Wednesday, August 22, 2012

House of Cards: A Cautionary Tale

The Housing Crisis.  The Real Estate Bubble.  The Credit Crisis.  "The worst financial crisis of modern times."  We've all heard about it.  An incredible number of people experienced it.  I, for one, never understood it.  Economics is not my strong suit, and I was fortunate enough to be far too busy writing papers and studying for exams to give it much thought.  This documentary, House of Cards, made the whole process abundantly (and maddeningly) clear.  So, for anyone else of my generation who may have missed it, here's a breakdown of the financial train wreck we call the Housing Crisis.
  • September 11, 2001, happens.  Expecting a severe economic stall after the tragedy, Chairman of the US Federal Reserve Alan Greenspan preemptively lowers interest rates to encourage spending.
  • Encouraged by "the lowest interest rates in a generation," many Americans take the plunge, buying homes and committing to mortgages.  
  • Responding to demand, residential development increases.  Brand new neighborhoods start popping up.
  • While all this is going on, the actual price of a new home is increasing at a greater rate than the average American income because of the inflated demand.
  • Because the prices are rising, new homeowners (mortgage holders) find they have significant equity in their new homes as soon as they move in.  
  • As demand for real estate slows because of the rising prices, lenders and mortgage companies begin looking for new and appealing ways to package their product.
  • "Subprime mortgages" become popular, or mortgages for people with shaky credit who would ordinarily be considered a bad risk.  There is little or no vetting process for these mortgages, and as a consequence many people are granted loans they cannot afford.
  • A quick note about how the market works: Fannie Mae and Freddie Mac were government institutions established to increase homeownership by buying home loans from mortgage lenders.  As the new owners of these mortgages, these two companies would receive a steady flow of monthly payments, pool the money and sell shares.  These shares are called "mortgage-backed securities."  While they dominated the market, Fannie Mae and Freddie Mac were able to dictate the terms of the mortgages they would buy, terms which used to be strict.
  • However, while Fannie and Freddie are momentarily distracted by internal accounting scandals, a crop of new mortgage lenders in California takes advantage of the chance to sell risky subprime mortgages to Wall Street.  Suddenly there are no more rules.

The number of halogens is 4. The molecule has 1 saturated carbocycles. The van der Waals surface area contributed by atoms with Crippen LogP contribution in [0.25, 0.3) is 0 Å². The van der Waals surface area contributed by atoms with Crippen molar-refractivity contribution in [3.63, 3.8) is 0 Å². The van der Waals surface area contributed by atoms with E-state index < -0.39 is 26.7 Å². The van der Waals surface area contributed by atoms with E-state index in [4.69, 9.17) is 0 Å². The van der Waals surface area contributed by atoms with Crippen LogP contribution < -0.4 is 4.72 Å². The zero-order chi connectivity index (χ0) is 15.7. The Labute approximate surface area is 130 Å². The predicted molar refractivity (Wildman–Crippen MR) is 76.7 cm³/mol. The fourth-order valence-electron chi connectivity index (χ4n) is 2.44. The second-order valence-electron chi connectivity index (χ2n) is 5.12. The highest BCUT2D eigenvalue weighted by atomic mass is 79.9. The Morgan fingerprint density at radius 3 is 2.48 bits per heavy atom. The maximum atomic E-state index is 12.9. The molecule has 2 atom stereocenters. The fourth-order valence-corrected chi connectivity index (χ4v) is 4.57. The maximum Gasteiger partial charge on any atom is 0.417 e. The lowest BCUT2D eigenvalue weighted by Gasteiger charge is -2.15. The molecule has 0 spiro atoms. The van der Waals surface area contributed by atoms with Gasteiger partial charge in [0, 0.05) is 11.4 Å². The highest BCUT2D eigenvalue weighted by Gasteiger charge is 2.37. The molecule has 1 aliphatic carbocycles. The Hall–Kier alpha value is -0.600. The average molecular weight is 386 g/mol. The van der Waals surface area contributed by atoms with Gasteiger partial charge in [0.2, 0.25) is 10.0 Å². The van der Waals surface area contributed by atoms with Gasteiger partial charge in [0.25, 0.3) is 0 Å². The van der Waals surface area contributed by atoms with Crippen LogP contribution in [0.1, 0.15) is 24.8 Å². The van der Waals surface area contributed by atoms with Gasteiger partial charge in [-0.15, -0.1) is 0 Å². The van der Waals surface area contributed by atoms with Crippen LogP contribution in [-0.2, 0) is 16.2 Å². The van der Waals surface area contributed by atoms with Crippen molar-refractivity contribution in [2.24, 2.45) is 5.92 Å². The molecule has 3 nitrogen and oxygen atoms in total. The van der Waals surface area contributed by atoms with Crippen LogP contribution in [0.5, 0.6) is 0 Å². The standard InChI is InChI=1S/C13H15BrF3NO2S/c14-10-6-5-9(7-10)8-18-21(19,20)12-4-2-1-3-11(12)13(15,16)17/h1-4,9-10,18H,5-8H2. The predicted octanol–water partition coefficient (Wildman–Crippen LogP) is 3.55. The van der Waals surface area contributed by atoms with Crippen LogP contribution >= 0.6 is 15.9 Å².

• Wall Street likes to sell their mortgage-backed securities to foreign countries, like China and India, which are suddenly flush with cash.  These countries see American mortgage-backed securities as low-risk, high-return investments, which would have been true under normal circumstances.  However, international demand in turn leads Wall Street to pressure the risky subprime mortgage lenders to supply more mortgages, regardless of quality.
  • Mortgage lenders drop all standards in order to meet Wall Street's demand, offering subprime mortgages to people who have no business taking out a loan.  There is no investigation, so it is simple for applicants to lie about their stated income.  Sometimes the lender will cook the books on the applicants' behalf, with or without their knowledge.  The lenders then flip the risky "liar loan" to Wall Street, which would then flip it to unsuspecting international investors.
  • None of the firms on Wall Street want to be the first to impose stricter standards, because such a move would be "suicidal" in that market.
  • Suddenly, many Americans in a lower income bracket find themselves able to "afford" a home loan, the American dream.
  • (Remember the rising cost of homes across the market?) "Adjustable-rate mortgages" become popular, mortgages with low interest rates for the first few years before jumping to a higher rate.  Borrowers who accept these terms usually plan to refinance before the rate changes, counting on the house continuing to increase in value.
  • When homeowners discover the new equity suddenly put into their homes by the rising costs of the real estate market, they are quick to refinance, a move which gives them ready cash but also a larger mortgage.  Small-town America goes on a spending spree, causing retail sales to improve.
  • While the mortgage-lending market is booming, everyone wants to get on the act.  People with no training and no qualifications begin selling subprime mortgages.  The more loans they close, the more fees they collect.  Any candidate is a good candidate.  Meanwhile, these are all profitable because of Wall Street's demand.
  • Encouraged by the sudden increase in homeownership (and the alleged economic recovery that implied) the government encourages the mortgage companies to invent still more kinds of mortgages to make them more accessible to those who essentially could not afford it.  They call these "greater mortgage product alternatives to the traditional fixed-rate mortgage."  Mortgage companies and Wall Street are both eager to comply.